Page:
Sir Philip Green’s TopShop empire Arcadia Group faces collapse within days putting 15,000 jobs at risk
- Arcadia Group is said to be expected to appoint administrators from Deloitte as early as Monday next week
- Move is said to have followed Sir Philip being unable to secure emergency £30million loan to keep it afloat
- More than 15,000 people work for London-based retail group which includes Burton and Dorothy Perkins
- Rush among creditors to secure company’s assets is expected if Arcadia’s insolvency is formally declared
Sir Philip Green’s Arcadia Group empire which owns high street labels such as Topshop, Burton and Dorothy Perkins could face collapse within a matter of days – putting 15,000 jobs at risk.
In what could be the biggest British corporate collapse of the coronavirus pandemic so far, the group is set to appoint administrators from Deloitte as early as Monday next week although the plans could still be delayed.
The move, which is said to have followed Sir Philip being unable to secure an emergency £30million loan to keep the retail giant afloat, puts its 15,000 staff at risk of redundancy, after it axed 500 roles in its head office in July.
The businessman, who bought the London-based high street group for £850million in 2002, had asked lenders for support after lockdown restrictions hammered sales, disrupting crucial trading up to Christmas.
There is expected to be a rush among creditors to secure the company’s assets if the Arcadia Group’s insolvency is formally declared. The company did not deny the reports in Sky News, when contacted by MailOnline today.
Sir Philip Green, pictured in Monaco on Tuesday, is said to have been unable to secure an emergency £30million loan
The firm said it had been working on ‘contingency options’ to secure the group’s future, and that it expected its stores to reopen next week when the UK Government’s latest four-week lockdown for England ends.
A spokesman also admitted that the ‘forced closure of our stores for sustained periods as a result of the Covid-19 pandemic has had a material impact on trading across our businesses.’
The statement added: ‘The brands continue to trade and our stores will be opening again in England and ROI as soon as the Government COVID-19 restrictions are lifted next week.’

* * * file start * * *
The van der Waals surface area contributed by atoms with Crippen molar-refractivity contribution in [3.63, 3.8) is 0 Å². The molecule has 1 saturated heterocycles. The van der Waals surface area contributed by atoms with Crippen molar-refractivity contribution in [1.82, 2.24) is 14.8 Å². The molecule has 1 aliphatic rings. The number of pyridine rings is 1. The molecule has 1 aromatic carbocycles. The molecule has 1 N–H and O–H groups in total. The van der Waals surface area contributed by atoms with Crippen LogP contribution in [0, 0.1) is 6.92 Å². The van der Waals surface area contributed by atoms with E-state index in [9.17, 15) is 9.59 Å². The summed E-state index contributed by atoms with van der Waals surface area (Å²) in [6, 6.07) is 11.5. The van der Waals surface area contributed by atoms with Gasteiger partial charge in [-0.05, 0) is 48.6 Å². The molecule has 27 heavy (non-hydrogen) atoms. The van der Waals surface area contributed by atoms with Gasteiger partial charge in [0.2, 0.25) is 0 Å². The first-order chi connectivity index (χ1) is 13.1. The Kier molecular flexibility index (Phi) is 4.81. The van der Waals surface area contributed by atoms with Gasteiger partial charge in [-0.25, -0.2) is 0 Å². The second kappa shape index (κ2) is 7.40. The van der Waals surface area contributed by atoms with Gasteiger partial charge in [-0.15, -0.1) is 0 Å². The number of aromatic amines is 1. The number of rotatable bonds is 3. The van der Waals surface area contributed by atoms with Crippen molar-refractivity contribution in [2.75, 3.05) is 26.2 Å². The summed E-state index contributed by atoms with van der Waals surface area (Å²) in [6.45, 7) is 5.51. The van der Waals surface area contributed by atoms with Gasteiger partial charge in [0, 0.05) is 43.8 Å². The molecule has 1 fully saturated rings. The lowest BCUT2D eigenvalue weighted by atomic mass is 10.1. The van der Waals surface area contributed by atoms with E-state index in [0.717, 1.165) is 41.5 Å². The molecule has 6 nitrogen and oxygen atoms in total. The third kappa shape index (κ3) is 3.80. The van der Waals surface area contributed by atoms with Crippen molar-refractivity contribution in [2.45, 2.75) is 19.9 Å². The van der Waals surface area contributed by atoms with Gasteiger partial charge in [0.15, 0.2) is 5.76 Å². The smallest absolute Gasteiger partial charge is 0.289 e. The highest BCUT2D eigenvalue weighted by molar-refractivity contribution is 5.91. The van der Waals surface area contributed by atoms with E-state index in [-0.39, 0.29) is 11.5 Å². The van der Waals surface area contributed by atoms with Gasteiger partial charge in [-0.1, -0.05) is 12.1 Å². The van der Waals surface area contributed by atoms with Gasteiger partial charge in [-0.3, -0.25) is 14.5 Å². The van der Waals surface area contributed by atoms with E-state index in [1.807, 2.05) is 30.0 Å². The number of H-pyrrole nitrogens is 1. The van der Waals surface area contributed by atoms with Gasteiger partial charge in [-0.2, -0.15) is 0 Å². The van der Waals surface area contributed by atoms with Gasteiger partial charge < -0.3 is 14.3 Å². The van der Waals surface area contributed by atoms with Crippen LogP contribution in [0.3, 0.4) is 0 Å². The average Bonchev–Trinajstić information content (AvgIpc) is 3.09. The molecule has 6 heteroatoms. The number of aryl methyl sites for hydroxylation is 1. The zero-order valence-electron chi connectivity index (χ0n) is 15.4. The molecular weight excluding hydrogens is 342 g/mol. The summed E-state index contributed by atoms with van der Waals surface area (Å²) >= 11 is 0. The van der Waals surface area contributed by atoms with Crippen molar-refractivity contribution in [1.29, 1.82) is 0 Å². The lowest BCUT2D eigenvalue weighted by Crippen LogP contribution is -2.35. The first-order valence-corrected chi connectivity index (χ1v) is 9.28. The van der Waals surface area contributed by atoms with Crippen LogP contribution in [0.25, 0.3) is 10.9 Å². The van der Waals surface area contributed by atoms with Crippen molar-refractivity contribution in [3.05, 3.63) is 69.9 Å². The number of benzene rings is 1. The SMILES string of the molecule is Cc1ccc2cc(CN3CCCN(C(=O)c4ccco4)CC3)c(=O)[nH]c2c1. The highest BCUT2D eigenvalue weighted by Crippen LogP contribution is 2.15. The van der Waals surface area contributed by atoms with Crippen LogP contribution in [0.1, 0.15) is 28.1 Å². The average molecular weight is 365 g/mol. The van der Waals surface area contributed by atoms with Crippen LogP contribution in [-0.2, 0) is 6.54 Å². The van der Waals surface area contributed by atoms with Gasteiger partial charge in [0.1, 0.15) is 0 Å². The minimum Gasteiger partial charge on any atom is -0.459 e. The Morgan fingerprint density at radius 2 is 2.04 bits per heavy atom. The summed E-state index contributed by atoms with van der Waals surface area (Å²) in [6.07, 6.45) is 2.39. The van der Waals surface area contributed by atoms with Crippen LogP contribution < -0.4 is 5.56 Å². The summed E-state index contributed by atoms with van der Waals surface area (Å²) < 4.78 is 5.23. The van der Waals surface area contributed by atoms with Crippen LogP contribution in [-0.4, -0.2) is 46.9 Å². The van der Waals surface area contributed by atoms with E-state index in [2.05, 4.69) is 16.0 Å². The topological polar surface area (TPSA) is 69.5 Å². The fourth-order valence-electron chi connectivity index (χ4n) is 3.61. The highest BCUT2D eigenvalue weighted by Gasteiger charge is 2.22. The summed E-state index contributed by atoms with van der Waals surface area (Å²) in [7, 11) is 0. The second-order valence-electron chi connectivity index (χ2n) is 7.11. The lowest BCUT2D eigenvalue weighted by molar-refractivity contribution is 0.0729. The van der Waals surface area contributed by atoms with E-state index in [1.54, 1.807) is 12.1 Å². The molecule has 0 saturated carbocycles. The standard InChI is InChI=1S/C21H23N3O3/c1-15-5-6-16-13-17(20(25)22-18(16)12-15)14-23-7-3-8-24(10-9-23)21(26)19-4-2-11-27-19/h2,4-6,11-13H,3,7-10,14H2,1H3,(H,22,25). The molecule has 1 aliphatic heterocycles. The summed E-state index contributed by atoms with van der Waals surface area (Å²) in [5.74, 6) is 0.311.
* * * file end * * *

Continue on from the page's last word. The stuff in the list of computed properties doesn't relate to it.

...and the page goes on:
Arcadia owns the Topshop, Topman, Dorothy Perkins, Wallis, Miss Selfridge, Evans and Burton brands, trading from over 500 stores up and down the country.
The Topshop store on Oxford Street in London’s West End is closed this morning on what is Black Friday despite the lockdown
Online retailer Boohoo is among a number of businesses expected to consider taking on Topshop should it appoint administrators next week as reported.
Other brands could be saved by investors or become online-only fashion labels, like Cath Kidston, Oasis and Warehouse. It is understood Sir Philip is unlikely to attempt to repurchase any of Arcadia’s trading operations.
It was reported earlier this month that Arcadia was drawing up plans for administration, but a spokesman for the retail group denied this was the case.
He added the firm was ‘taking all appropriate steps’ to protect itself from the pandemic’s impact.
Sir Philip’s £100million super yacht Lionheart was docked in Monaco earlier this week as the England lockdown continues
The Arcadia Group is the latest retailer to have been hammered by the closure of stores in the face of coronavirus, with rivals including Debenhams and Edinburgh Woollen Mill Group all sliding into insolvency since the pandemic struck in March.
Even before the pandemic, bricks and mortar clothing retail in Britain was facing a major structural challenge with the economics of operating stores on traditional leases proving increasingly difficult.
Peacocks and Jaeger fell into administration last week, following that of Oasis, Warehouse and Laura Ashley earlier this year.
The group has more than 500 retail stores across the UK, with the majority of these currently shut as a result of England’s second national lockdown, which will end next week.